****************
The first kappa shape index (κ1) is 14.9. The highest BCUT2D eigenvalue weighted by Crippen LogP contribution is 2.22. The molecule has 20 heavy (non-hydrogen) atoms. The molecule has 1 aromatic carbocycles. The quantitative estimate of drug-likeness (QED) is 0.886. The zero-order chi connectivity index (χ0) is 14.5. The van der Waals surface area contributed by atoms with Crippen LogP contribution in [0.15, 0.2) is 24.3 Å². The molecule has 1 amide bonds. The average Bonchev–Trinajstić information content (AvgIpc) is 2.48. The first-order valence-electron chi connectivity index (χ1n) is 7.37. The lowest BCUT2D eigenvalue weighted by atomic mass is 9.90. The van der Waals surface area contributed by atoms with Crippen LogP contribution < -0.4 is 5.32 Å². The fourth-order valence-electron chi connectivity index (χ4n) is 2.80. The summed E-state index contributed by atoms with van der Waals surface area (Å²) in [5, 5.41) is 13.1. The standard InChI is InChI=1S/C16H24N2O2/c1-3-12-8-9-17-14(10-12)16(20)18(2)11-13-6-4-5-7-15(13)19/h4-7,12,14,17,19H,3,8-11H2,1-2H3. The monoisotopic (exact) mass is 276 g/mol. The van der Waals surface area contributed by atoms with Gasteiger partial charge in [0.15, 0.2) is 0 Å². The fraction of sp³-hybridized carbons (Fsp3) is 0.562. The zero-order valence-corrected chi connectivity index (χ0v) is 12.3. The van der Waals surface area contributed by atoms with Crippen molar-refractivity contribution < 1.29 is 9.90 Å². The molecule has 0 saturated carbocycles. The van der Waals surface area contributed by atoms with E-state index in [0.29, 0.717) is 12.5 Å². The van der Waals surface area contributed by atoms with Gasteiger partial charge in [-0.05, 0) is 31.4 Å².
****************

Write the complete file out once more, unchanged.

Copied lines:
The first kappa shape index (κ1) is 14.9. The highest BCUT2D eigenvalue weighted by Crippen LogP contribution is 2.22. The molecule has 20 heavy (non-hydrogen) atoms. The molecule has 1 aromatic carbocycles. The quantitative estimate of drug-likeness (QED) is 0.886. The zero-order chi connectivity index (χ0) is 14.5. The van der Waals surface area contributed by atoms with Crippen LogP contribution in [0.15, 0.2) is 24.3 Å². The molecule has 1 amide bonds. The average Bonchev–Trinajstić information content (AvgIpc) is 2.48. The first-order valence-electron chi connectivity index (χ1n) is 7.37. The lowest BCUT2D eigenvalue weighted by atomic mass is 9.90. The van der Waals surface area contributed by atoms with Crippen LogP contribution < -0.4 is 5.32 Å². The fourth-order valence-electron chi connectivity index (χ4n) is 2.80. The summed E-state index contributed by atoms with van der Waals surface area (Å²) in [5, 5.41) is 13.1. The standard InChI is InChI=1S/C16H24N2O2/c1-3-12-8-9-17-14(10-12)16(20)18(2)11-13-6-4-5-7-15(13)19/h4-7,12,14,17,19H,3,8-11H2,1-2H3. The monoisotopic (exact) mass is 276 g/mol. The van der Waals surface area contributed by atoms with Gasteiger partial charge in [0.15, 0.2) is 0 Å². The fraction of sp³-hybridized carbons (Fsp3) is 0.562. The zero-order valence-corrected chi connectivity index (χ0v) is 12.3. The van der Waals surface area contributed by atoms with Crippen molar-refractivity contribution < 1.29 is 9.90 Å². The molecule has 0 saturated carbocycles. The van der Waals surface area contributed by atoms with E-state index in [0.29, 0.717) is 12.5 Å². The van der Waals surface area contributed by atoms with Gasteiger partial charge in [-0.05, 0) is 31.4 Å².